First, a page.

“The latest announcement of funded project for the LIBH demonstrates the volume of innovation housed within partner institutes that is primed to be moved out of the academic lab and into the commercial sector in order to help patients” said Clinton T. Rubin, Ph.D., Distinguished Professor, Chair, Department of Biomedical Engineering, and Director, Center for Biotechnology. “It is exciting to witness our region’s innovators contemplating their research in ways they hadn’t before, and to see the vibrancy of the bioscience cluster on Long Island growing with each new project proposed.”

“Putting CSHL scientists together with HUB biotech entrepreneurs and industry reviewers is key to the successful translation of early stage ideas resulting from the basic research of Dr. Lingbo Zhang and Mickey Atwal, said Teri Willey, CSHL Vice President Business Development and Technology Transfer. “Zhang’s genetic research on myelodysplastic syndrome will be complimented by experience in medicinal chemistry. Similarly, Atwal’s work on developing therapeutics using physics and math to profile to the immune system will benefit from industry reviewers to guide it toward patient benefit.”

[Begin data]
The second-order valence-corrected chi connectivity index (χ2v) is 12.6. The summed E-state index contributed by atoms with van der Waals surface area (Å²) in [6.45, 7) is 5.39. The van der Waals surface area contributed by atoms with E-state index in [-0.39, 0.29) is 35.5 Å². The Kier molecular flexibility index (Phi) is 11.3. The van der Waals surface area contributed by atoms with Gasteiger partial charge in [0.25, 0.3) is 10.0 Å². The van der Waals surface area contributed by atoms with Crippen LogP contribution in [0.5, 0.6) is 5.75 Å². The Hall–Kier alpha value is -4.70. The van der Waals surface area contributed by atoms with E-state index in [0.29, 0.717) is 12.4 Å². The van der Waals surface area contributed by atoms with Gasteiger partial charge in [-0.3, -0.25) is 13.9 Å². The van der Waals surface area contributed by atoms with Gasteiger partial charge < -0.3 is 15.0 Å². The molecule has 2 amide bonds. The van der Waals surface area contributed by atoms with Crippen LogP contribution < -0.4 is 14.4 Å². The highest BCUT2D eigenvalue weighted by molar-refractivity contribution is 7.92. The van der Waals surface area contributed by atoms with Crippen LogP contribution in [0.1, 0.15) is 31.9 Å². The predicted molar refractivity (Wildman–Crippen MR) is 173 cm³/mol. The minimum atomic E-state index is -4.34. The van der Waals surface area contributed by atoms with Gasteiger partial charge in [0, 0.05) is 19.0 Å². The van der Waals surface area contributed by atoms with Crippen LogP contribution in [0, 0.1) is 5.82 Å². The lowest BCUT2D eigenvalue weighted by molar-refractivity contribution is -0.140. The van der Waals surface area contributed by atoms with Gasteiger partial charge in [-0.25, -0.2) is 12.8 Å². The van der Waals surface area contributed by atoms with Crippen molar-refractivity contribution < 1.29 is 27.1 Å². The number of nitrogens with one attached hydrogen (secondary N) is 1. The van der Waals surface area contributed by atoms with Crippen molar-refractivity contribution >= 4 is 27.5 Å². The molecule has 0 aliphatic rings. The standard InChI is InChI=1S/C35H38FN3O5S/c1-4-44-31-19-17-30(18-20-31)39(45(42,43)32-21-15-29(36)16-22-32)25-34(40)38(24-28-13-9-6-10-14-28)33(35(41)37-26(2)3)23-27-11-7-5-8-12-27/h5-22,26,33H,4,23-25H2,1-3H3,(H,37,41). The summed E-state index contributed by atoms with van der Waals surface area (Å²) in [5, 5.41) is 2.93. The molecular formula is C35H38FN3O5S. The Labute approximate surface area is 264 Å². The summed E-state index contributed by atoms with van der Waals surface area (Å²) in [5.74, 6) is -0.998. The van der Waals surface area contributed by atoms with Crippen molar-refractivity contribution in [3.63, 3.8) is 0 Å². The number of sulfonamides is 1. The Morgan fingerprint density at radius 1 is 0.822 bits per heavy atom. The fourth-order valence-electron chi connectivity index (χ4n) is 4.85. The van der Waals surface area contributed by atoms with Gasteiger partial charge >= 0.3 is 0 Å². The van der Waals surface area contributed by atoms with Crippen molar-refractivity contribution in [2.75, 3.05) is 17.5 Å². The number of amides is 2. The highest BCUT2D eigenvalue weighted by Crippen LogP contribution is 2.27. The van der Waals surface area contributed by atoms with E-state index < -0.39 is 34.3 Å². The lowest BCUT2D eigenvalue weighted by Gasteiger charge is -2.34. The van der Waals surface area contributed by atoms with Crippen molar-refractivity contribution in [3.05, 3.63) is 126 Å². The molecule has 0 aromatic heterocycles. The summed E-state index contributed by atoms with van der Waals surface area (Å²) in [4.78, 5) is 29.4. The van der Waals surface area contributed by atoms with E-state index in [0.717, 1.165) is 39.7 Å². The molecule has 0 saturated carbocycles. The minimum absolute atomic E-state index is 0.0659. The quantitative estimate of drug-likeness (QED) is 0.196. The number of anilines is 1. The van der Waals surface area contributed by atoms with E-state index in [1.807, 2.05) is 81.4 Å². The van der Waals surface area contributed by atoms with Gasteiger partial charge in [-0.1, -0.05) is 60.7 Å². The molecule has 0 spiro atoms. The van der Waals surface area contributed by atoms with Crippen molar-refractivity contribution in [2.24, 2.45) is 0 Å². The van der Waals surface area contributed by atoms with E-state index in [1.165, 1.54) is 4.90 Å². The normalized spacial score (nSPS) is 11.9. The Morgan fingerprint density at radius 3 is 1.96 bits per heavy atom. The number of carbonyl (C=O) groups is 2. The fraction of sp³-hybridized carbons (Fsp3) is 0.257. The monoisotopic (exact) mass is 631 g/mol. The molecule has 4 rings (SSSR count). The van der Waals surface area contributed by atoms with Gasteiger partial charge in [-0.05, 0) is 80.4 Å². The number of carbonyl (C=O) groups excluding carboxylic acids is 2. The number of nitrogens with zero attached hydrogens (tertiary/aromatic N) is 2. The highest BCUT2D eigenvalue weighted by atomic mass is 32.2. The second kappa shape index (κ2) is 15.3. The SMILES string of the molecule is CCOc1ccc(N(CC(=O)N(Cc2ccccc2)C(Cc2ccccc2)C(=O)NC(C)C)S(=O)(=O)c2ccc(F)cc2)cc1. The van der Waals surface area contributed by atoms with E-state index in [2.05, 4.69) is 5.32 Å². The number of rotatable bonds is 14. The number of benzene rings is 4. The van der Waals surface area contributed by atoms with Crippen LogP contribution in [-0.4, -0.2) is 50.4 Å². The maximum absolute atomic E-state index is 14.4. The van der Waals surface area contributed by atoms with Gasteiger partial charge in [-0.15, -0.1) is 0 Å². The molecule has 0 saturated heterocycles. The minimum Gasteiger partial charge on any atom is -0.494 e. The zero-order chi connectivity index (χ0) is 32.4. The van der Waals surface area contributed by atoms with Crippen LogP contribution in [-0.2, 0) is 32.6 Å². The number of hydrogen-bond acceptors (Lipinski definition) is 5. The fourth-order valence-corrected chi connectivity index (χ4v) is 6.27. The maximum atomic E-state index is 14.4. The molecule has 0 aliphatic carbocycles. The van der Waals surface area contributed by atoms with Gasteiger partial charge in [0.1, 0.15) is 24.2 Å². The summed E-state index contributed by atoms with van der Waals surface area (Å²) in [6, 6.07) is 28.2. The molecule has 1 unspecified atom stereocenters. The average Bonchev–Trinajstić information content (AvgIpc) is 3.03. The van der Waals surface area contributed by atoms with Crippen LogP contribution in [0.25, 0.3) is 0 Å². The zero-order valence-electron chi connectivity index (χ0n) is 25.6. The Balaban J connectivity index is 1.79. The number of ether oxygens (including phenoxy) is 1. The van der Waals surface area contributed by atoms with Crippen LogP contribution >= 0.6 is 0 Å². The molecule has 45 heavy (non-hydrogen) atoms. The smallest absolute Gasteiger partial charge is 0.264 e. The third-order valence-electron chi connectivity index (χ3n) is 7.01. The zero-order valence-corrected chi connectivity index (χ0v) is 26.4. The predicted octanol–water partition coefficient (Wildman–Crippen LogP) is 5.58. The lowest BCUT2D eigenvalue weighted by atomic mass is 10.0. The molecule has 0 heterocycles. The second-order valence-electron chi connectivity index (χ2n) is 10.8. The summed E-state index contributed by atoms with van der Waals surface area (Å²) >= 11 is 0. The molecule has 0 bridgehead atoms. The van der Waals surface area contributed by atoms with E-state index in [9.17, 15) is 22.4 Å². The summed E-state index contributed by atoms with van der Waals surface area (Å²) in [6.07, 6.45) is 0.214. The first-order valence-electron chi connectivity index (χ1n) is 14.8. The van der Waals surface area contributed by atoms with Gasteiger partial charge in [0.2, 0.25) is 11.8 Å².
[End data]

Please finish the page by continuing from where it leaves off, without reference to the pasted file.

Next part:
“The success of the Long Island Bioscience Hub demonstrates the value of creative partnerships in bringing medical solutions that help address patients’ needs from the research lab to the doctor’s office and the medical clinic. We are proud to be part of the Bioscience Hub’s success,” said Kevin J. Tracey, M.D., President and CEO of the Feinstein Institute.

The main goal of the LIBH is to foster the development of therapeutics, preventatives, diagnostics, devices and research tools emerging from LIBH partner institutions that address diseases within the NIH’s mission.

Download a PDF of the press release here.